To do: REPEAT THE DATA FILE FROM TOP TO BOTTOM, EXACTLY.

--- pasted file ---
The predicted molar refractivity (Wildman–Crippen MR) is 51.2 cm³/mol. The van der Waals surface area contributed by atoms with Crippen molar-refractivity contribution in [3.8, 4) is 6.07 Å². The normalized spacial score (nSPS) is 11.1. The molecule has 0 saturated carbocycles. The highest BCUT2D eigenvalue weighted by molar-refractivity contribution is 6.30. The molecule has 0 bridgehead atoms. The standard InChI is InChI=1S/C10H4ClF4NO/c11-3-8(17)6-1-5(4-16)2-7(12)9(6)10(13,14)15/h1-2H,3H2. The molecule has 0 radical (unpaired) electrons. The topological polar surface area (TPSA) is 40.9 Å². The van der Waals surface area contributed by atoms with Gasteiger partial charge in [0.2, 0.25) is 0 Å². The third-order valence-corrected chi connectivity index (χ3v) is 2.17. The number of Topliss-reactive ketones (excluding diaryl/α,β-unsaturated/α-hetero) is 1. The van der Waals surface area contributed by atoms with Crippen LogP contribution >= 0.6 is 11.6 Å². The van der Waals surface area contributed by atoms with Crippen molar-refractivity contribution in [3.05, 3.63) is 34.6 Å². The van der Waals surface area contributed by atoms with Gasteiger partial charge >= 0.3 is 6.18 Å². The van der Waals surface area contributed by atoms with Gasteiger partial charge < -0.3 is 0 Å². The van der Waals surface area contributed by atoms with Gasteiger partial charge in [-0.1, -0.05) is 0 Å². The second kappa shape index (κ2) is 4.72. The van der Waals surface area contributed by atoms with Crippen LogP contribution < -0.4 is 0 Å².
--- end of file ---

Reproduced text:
The predicted molar refractivity (Wildman–Crippen MR) is 51.2 cm³/mol. The van der Waals surface area contributed by atoms with Crippen molar-refractivity contribution in [3.8, 4) is 6.07 Å². The normalized spacial score (nSPS) is 11.1. The molecule has 0 saturated carbocycles. The highest BCUT2D eigenvalue weighted by molar-refractivity contribution is 6.30. The molecule has 0 bridgehead atoms. The standard InChI is InChI=1S/C10H4ClF4NO/c11-3-8(17)6-1-5(4-16)2-7(12)9(6)10(13,14)15/h1-2H,3H2. The molecule has 0 radical (unpaired) electrons. The topological polar surface area (TPSA) is 40.9 Å². The van der Waals surface area contributed by atoms with Gasteiger partial charge in [0.2, 0.25) is 0 Å². The third-order valence-corrected chi connectivity index (χ3v) is 2.17. The number of Topliss-reactive ketones (excluding diaryl/α,β-unsaturated/α-hetero) is 1. The van der Waals surface area contributed by atoms with Crippen LogP contribution >= 0.6 is 11.6 Å². The van der Waals surface area contributed by atoms with Crippen molar-refractivity contribution in [3.05, 3.63) is 34.6 Å². The van der Waals surface area contributed by atoms with Gasteiger partial charge >= 0.3 is 6.18 Å². The van der Waals surface area contributed by atoms with Gasteiger partial charge < -0.3 is 0 Å². The van der Waals surface area contributed by atoms with Gasteiger partial charge in [-0.1, -0.05) is 0 Å². The second kappa shape index (κ2) is 4.72. The van der Waals surface area contributed by atoms with Crippen LogP contribution < -0.4 is 0 Å².